The Supreme Court's recent verdict has clarified the role of private sector -- vis a vis that of the government -- in the field of not just professional education, but higher education in general.
First, a little bit of background. Up until this academic year,
- the government appropriated to itself a certain proportion (typically, 50 %) of the seats in private professional colleges; this 'government quota' had reservation -- or, affirmative action -- for socially deprived sections of society
- the government also set the tuition fees not just for the students under the government quota, but also for those under the 'management quota'.
The Supreme Court verdict has ended both these practices, offering private colleges new freedoms to fix their fees and select their students. These freedoms now come with some constraints as well: they should not take capitation fees, they are subject to government regulation, and students are to be selected through a transparent, merit-based system.
An immediate upshot of the verdict is that a huge number of seats will now revert back to the college managements (for example, in Tamil Nadu alone, the government stands to lose some 35,000 seats). While this is a good thing for the private colleges, it is a disaster for the government; a cozy, comfortable scheme (for which it did not have to pay) has now been snatched away.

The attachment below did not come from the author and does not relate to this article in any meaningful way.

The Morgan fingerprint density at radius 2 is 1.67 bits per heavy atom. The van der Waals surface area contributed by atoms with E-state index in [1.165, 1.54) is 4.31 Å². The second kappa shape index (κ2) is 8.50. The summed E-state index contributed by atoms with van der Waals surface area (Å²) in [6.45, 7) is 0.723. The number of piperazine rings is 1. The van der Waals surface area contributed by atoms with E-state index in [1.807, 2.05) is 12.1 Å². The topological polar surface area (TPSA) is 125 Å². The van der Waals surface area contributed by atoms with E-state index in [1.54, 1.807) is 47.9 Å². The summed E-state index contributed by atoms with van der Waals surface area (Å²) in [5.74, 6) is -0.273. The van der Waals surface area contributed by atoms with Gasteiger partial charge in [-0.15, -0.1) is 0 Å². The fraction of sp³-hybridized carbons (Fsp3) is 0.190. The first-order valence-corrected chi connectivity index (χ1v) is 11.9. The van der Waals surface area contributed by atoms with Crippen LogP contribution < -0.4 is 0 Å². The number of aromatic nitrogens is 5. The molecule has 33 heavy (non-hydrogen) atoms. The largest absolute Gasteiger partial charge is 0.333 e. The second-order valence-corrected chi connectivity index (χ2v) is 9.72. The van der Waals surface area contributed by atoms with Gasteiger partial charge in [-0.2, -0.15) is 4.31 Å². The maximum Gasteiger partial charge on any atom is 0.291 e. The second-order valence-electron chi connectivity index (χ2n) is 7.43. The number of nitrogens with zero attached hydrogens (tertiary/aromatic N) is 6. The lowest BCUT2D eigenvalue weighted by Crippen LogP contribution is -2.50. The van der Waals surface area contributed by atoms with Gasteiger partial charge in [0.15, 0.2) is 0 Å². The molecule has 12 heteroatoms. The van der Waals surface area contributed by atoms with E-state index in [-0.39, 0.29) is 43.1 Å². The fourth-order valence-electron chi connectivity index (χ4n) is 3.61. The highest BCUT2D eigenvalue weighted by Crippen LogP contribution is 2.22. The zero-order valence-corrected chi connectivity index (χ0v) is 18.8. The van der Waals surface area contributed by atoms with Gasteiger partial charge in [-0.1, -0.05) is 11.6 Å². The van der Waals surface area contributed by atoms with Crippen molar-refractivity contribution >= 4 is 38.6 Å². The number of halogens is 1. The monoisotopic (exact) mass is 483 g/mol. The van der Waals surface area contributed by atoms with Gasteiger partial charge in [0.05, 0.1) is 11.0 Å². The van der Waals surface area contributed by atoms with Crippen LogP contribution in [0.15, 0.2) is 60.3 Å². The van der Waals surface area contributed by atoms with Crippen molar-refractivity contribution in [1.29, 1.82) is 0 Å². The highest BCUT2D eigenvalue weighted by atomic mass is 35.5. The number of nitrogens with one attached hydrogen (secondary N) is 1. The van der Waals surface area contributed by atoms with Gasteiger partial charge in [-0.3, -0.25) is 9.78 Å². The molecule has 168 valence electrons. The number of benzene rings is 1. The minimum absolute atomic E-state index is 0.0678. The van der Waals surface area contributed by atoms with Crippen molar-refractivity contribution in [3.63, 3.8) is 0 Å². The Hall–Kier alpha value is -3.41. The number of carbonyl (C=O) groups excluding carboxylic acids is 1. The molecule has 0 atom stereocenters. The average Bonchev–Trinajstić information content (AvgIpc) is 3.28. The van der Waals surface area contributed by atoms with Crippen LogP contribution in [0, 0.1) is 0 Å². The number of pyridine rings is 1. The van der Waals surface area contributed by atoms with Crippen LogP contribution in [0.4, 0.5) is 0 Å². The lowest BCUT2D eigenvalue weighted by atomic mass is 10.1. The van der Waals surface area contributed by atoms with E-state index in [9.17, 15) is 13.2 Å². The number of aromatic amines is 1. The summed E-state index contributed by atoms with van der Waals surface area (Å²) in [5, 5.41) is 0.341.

For the politicians, the main issue is, not surprisingly, reservation; they are not particularly worried about the loss of the 'government quota'. However, being politicians, they are looking for a short cut. So, they are considering new legislation to force reservation (and, perhaps, lower fees) down the throats of private colleges. I see at least two problems with this route:
- an immediate problem is that the industry will oppose it tooth and nail; if private colleges are forced to gulp the 'R' word today, private industry is sure to be hit tomorrow!
- a medium term problem is that such a legislation is likely to be constituionally suspect. After all, the reasoning behind the recent verdict is that these colleges are 'private', and hence the government has no right to meddle in their functioning.
In spite of these problems, there is something nice -- er, for the politicians -- about the legislation route: they can make a lot of noise about it without doing anything. Any resemblance to the Women's Reservation Bill is not at all coincidental!
Bottomline: I suspect that there will be a lot of hot air, but no firm action. The 2006 admission cycle will proceed according to the (un-amended) Supreme Court verdict.